Most couples bicker about money. My hubby and I were bickering about someone else’s money.
I was reading him a story about a woman who got engaged, only to discover that her fiancé has two million dollars in a trust fund, property, and various other stuff. This would make an absolutely fantastic romance novel, am I right? Or maybe a movie on Lifetime, except that the pivot in the third act would involve the guy turning out to be a sociopath or something.
This wasn’t a movie or a novel, though; it was real life.
She falls in love with a man she thinks is broke. They date for a couple of years. Then she gradually finds out the truth, that he is financially independent and only has to work doing stuff that he thinks is interesting. He works at a brewery, earning $30,000 a year to brew beer.
My hubby and I commented back and forth on the story. We’re focusing on attaining our own financial independence right now, and we’ve been reading a lot about other couples who have done it. How do they spend their time? What if one goes FI and the other has to keep working for several more years? How do they split their expenses? Do they travel? Where do they spend money that we would not, and what cost-cutting measures do they take that we wouldn’t? Details like that help to make the fantasy feel more possible, which of course it is, unless you try to live the Standard American Lifestyle of hyperconsumption and debt.
I expressed my annoyance at the story, which involved the woman earning the majority of their household income while the millionaire husband works at the brewery. Their only savings is the proceeds from his trust fund. My husband’s position was that this is fine, because they both pay their share. My position was total annoyance, for two reasons, and this is why we started bickering.
We both got more and more insistent on our positions, before suddenly realizing that what should have been idle chatter was turning into a debate with a bit of an edge.
“I wouldn’t marry that guy, even though he is a millionaire.”
“Because that’s a boring job!”
“You wouldn’t marry him unless he had an interesting job?”
“No, of course not!”
It wasn’t until I rehashed my thoughts the next day that I realized I really meant it. Not only would I not want to be married to a guy with a boring job; I also hate beer. It’s not just that I wouldn’t want to listen to endless “inside baseball” details about brewing, most of which I have probably already heard. I’d have to smell it. I grew up around Portland, a brewery town, and I find the smell of hops absolutely revolting.
We came back to the topic a day later, after we’d both thought about it some more. Wasn’t it snobby of me to look down on a guy because of his job? I didn’t think so, and I explained, after of course reminding my husband that part of why I love him is that he is so brilliant at what he does.
It’s not that his job makes him who he is. On the contrary. He has the job he does because of the types of interests that he has. I’m sure he was an interesting person before he got his first aerospace engineering job, before he built his first robot, before he went on his first international business trip. What’s so fascinating about the man I married is that he chose this career while wearing a hard hat, sitting on a stump, and taking a lunch break from his job as a logger.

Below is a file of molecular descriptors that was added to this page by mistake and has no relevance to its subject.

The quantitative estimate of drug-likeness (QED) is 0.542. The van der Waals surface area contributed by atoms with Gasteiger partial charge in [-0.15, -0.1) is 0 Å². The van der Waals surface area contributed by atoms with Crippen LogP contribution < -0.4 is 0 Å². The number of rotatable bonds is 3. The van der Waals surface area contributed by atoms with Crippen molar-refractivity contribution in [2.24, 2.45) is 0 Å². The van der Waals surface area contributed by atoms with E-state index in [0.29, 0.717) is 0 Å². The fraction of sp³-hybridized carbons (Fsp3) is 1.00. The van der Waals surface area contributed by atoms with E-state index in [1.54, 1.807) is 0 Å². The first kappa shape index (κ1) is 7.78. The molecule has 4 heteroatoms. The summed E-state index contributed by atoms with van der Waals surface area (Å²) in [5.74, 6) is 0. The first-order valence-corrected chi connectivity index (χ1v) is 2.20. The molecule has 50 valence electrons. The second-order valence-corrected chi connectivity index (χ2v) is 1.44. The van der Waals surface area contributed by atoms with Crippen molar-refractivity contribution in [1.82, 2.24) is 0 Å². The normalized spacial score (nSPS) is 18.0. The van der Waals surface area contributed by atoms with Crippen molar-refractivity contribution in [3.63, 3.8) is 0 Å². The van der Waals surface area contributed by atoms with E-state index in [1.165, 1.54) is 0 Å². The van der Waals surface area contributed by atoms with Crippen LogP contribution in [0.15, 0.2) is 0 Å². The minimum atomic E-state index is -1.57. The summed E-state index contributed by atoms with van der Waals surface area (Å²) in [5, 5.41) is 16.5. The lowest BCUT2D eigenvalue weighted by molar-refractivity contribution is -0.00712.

It’s not about the money. If it were, I’d probably have a romantic obsession about marrying a millionaire slacker. A fiancé with two million dollars?? *gasp* *clutch the pearls* Mah MAY-UN!
I’d rather date a poor dude with a passionate interest in life than a rich guy who bored me. I’d rather go hang out at the duck pond with a broke guy than sit across a five-star restaurant table with someone who had nothing to talk about. I know, because I’ve done both.
Before my current husband, I mostly dated broke students and guys who were learning to write software at night, rejecting more “established” guys who just chugged along at their day jobs. For me, what’s compelling is when a man is in love with his vocation, when there’s something that he finds absolutely captivating. I’ve always chosen my loves based on their passions, not their incomes. I’d do it over again, too.
If I weren’t already married to the most fascinating guy I know:
I’d date a gopher on a movie set who had eight roommates, if that was his way of learning how to make a film.
I’d date a Lyft driver, if he was building a startup.
I’d date a barista, if he was designing an app.
I’d date a bookstore clerk, if he did open-mic poetry.
The guys I wouldn’t date? First off, anyone who was rude to waiters, refused to tip, wouldn’t clean up after himself, didn’t know how to cook, didn’t vote, or didn’t read books in general. I wouldn’t date a stoner, a gamer, or a social drinker. I have plenty of idiosyncratic expectations, but earned income and wealth aren’t really part of them.
The thing about financial security is that it allows you to make more of your own decisions according to your own values. I’ll never feel trapped in a relationship because I can afford to leave, if I need to, and also because I study martial arts. I’m where I am because I want to be, not because I’m afraid to do anything else. I would never feel that I should date one guy instead of another, just because of the lifestyle he could pay for. I would never date a millionaire slacker, because the very idea bores me.
I've been working with chronic disorganization, squalor, and hoarding for over 20 years. I'm also a marathon runner who was diagnosed with fibromyalgia and thyroid disease 17 years ago.
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